The film received a limited theatrical release in the United States in 1978 by Cinema Shares as Godzilla on Monster Island.
Giant insectoid aliens from a dying planet in "Space Hunter Nebula-M" plot to colonize the Earth. The aliens assume the forms of dead humans and work as the development staff of the peace-themed theme park, World Children's Land, the centerpiece of which is "Godzilla Tower". The Nebula-M aliens plan to use the space monsters Gigan and King Ghidorah, guided by two "Action Signal Tapes," to wipe out human civilization.
Manga artist Gengo Kotaka stumbles onto their plan after being hired as a concept artist for the park. When Gengo and his friends accidentally obtain one of the Action Signal Tapes and play it, Godzilla and Anguirus hear the signal and realize something is amiss. Godzilla sends Anguirus to investigate. When Anguirus approaches Tokyo, the Japan Self Defense Forces, misunderstanding the monster's intentions, drives him away.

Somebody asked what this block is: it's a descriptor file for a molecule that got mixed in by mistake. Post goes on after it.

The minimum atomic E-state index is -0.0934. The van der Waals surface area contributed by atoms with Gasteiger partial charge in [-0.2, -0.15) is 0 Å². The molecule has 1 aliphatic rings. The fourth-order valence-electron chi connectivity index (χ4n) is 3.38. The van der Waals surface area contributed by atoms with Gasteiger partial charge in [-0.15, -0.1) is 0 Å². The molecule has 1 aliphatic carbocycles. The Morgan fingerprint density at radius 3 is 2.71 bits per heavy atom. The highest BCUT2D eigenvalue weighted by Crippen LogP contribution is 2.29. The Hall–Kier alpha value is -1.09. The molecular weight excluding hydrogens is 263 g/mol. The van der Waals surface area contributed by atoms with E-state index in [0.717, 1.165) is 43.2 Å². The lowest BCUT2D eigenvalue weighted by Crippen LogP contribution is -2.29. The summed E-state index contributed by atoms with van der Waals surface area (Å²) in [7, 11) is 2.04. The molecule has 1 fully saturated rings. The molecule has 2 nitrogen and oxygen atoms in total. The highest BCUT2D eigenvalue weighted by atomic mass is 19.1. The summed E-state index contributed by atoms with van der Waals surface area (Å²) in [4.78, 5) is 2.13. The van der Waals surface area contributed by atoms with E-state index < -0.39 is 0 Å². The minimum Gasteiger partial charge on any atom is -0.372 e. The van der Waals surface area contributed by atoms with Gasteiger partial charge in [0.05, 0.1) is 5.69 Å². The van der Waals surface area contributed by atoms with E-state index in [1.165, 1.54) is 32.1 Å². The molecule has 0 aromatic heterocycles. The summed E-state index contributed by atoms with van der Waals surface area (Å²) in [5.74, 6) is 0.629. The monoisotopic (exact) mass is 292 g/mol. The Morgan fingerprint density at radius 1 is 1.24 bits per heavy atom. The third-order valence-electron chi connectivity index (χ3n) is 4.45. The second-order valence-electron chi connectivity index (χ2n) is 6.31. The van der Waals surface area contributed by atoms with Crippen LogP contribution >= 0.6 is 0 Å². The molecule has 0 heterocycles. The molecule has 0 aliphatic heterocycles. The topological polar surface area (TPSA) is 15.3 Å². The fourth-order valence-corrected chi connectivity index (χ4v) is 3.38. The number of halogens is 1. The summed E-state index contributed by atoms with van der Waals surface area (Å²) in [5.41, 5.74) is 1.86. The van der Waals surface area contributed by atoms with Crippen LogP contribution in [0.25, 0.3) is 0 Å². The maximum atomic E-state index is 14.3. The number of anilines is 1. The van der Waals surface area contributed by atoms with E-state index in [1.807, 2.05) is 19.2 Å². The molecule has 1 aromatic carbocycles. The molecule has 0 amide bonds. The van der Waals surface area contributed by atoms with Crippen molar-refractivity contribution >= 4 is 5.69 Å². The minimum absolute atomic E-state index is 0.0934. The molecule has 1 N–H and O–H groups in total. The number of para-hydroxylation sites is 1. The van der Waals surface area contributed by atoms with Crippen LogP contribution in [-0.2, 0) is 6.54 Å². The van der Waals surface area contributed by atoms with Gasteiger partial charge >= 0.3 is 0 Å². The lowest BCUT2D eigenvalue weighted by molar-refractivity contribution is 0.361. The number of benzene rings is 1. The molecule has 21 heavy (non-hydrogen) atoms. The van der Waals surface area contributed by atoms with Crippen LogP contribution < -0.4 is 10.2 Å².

Anguirus reports back to Monster Island, and Godzilla follows him back to Japan to save the Earth from Gigan and King Ghidorah. The aliens attempt to kill Godzilla with a lethal laser cannon hidden inside Godzilla Tower, but Gengo and his companions destroy the tower along with the aliens. After a lengthy fight, Godzilla and Anguirus force Gigan and King Ghidorah back into space and then Godzilla and Anguirus swim back to Monster Island, but not before Godzilla turns around and gives a roar of triumph, thanking to his friends.
Hiroshi Ishikawa as Gengo Kotaka
Yuriko Hishimi as Tomoko Tomoe
Minoru Takashima as Shosaku Takasugi
Tomoko Umeda as Machiko Shima
Toshiaki Nishizawa as Kubota, Head of Children's Land
Zan Fujita as Fumio Sudo
Kunio Murai as Takashi Shima
Gen Shimizu as Commander of Defense Forces
Koreyoshi Nakamura as Priest (as Zeko Nakamura)
Kuniko Ashihara as Middle-Aged Woman
Akio Murata as Editor of Comics Magazine
Noritake Saito as Henchman
Yasuhiko Saijô as Henchman
Naoya Kusakawa as Henchman
Wataru Ômae as Henchman